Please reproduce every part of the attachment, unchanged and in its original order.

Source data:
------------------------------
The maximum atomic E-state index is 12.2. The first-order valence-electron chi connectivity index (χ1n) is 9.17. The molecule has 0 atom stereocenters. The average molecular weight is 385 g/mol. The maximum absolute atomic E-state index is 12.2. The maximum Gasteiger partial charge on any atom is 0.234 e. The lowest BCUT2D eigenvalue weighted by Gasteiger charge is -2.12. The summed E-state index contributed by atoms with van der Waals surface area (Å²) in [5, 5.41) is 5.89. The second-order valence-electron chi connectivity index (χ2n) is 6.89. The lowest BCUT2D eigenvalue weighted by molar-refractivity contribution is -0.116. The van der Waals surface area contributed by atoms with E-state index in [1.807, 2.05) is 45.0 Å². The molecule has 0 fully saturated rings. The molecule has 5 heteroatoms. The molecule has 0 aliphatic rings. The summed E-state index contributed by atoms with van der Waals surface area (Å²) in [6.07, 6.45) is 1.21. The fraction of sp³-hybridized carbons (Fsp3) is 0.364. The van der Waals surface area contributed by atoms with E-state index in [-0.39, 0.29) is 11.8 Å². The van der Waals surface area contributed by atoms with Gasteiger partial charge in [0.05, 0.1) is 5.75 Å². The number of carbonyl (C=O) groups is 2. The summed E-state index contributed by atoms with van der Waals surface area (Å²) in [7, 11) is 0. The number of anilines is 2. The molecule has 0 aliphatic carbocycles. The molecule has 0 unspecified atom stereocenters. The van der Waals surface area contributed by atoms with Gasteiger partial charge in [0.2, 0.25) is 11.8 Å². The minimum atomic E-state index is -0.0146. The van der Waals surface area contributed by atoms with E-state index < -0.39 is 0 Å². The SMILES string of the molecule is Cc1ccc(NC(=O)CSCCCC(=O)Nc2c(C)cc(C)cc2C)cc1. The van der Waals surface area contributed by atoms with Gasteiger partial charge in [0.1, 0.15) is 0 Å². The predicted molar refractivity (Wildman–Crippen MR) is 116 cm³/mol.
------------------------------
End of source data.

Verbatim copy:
The maximum atomic E-state index is 12.2. The first-order valence-electron chi connectivity index (χ1n) is 9.17. The molecule has 0 atom stereocenters. The average molecular weight is 385 g/mol. The maximum absolute atomic E-state index is 12.2. The maximum Gasteiger partial charge on any atom is 0.234 e. The lowest BCUT2D eigenvalue weighted by Gasteiger charge is -2.12. The summed E-state index contributed by atoms with van der Waals surface area (Å²) in [5, 5.41) is 5.89. The second-order valence-electron chi connectivity index (χ2n) is 6.89. The lowest BCUT2D eigenvalue weighted by molar-refractivity contribution is -0.116. The van der Waals surface area contributed by atoms with E-state index in [1.807, 2.05) is 45.0 Å². The molecule has 0 fully saturated rings. The molecule has 5 heteroatoms. The molecule has 0 aliphatic rings. The summed E-state index contributed by atoms with van der Waals surface area (Å²) in [6.07, 6.45) is 1.21. The fraction of sp³-hybridized carbons (Fsp3) is 0.364. The van der Waals surface area contributed by atoms with E-state index in [-0.39, 0.29) is 11.8 Å². The van der Waals surface area contributed by atoms with Gasteiger partial charge in [0.05, 0.1) is 5.75 Å². The number of carbonyl (C=O) groups is 2. The summed E-state index contributed by atoms with van der Waals surface area (Å²) in [7, 11) is 0. The number of anilines is 2. The molecule has 0 aliphatic carbocycles. The molecule has 0 unspecified atom stereocenters. The van der Waals surface area contributed by atoms with Gasteiger partial charge in [0.2, 0.25) is 11.8 Å². The minimum atomic E-state index is -0.0146. The van der Waals surface area contributed by atoms with E-state index < -0.39 is 0 Å². The SMILES string of the molecule is Cc1ccc(NC(=O)CSCCCC(=O)Nc2c(C)cc(C)cc2C)cc1. The van der Waals surface area contributed by atoms with Gasteiger partial charge in [0.1, 0.15) is 0 Å². The predicted molar refractivity (Wildman–Crippen MR) is 116 cm³/mol.